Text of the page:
SpaceX claims malfunctioning rocket worked just as it was supposed to

  • SpaceX claims malfunctioning rocket worked just as it was supposed to

SpaceX claims malfunctioning rocket worked just as it was supposed to

A media query to Northrop Grumman, which manufactured the satellite, was not immediately returned Monday.

Billionaire Musk, who founded the Hawthorne, California-based SpaceX, has since hailed the milestone as a savings deal for the space industry. In the case of Zuma, we have no idea who that is.

Zuma was built by the defence contractor Northrop Grumman, though it is unknown which U.S. agency would have been using the satellite.

SpaceX said the Zuma mission's apparent failure wouldn't affect the company's upcoming launches, including a much-anticipated inaugural demonstration flight of the massive new Falcon Heavy rocket later this month.

"For clarity: after review of all data to date, Falcon 9 did everything correctly on Sunday night", SpaceX President Gwynne Shotwell said in a statement emailed to HuffPost. SpaceX's review so far indicates that "no design, operational or other changes are needed", she said. Information published that is contrary to this statement is categorically false. The company only said it's classified and wouldn't comment.

But something went wrong after the stream cut. The satellite was picked up by a cataloging agency. Amidst speculation, one thing is certain: the satellite isn't fully functional in its intended orbit.

Musk acknowledged in a conference a year ago that there was a "lot of risk" associated with launching Falcon Heavy, and there was a good chance the rocket doesn't even get to orbit. None the less, Zuma is there. Both the Wall Street Journal and Reuters quoted unnamed officials as saying the satellite did not separate from the Falcon 9 second stage.

How that happened is still speculative, but reporting from WIRED's Robin Seemangal found something interesting when it came to the mission's payload adapter. The odd explanation seems to have to do with a device within the rocket called the payload adapter, the interface between the launcher and satellite.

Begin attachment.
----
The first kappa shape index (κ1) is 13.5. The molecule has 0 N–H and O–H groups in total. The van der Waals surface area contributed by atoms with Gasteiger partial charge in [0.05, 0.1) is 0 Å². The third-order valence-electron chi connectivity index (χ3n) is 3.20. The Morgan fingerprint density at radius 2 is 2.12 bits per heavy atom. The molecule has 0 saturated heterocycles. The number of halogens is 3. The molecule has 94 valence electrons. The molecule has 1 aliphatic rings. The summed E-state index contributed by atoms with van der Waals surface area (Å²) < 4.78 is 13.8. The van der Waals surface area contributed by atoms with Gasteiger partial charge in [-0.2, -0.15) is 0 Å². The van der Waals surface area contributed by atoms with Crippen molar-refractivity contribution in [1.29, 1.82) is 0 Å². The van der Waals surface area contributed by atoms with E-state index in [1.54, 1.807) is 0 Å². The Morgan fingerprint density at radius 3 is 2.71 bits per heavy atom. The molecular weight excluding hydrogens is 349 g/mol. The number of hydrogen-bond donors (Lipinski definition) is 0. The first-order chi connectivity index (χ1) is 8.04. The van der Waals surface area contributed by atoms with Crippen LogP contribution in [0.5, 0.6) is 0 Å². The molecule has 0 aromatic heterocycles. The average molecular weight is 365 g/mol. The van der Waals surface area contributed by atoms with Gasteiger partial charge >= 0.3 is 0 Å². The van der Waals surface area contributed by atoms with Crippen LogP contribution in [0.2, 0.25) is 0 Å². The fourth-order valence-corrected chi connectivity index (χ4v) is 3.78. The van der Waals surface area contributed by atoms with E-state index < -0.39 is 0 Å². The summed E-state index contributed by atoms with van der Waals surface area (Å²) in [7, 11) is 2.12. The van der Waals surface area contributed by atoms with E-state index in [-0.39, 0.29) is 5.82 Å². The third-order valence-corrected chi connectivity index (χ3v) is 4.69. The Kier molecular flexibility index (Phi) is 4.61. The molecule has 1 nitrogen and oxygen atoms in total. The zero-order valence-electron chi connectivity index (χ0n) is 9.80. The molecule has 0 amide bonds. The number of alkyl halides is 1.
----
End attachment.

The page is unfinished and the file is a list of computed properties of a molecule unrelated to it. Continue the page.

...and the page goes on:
As for Northrop Grumman, the maker of the satellite, they can't make an official statement about the situation, either. "This is a classified mission", a spokesperson told NBC News.

Money. This was s a national security mission, with the USA taxpayer footing. If they find it, the discovery could suggest a satellite error rendering Zuma dead on arrival instead of a launch error, which would have sent it crashing into the ocean.

As it usually does for classified launches, Loren Grush reports forThe Verge, SpaceX censored coverage of the launch, cutting its livestream prior to nose cone separation that would reveal the payload.

For years, the company has been in a heated battle with ULA over lucrative contracts to launch national security payloads, long seen by Musk as a key source of revenue.

We spoke with Dale Ketcham of Space Florida, the state's aerospace and spaceport development authority. "So all things considered, Florida is in a good position". So what happened to Zuma? It did stream the successful landing of the Falcon 9 first stage rocket booster after it completed its primary mission.

The company has said it plans about 30 missions in 2018 after completing a record 18 a year ago.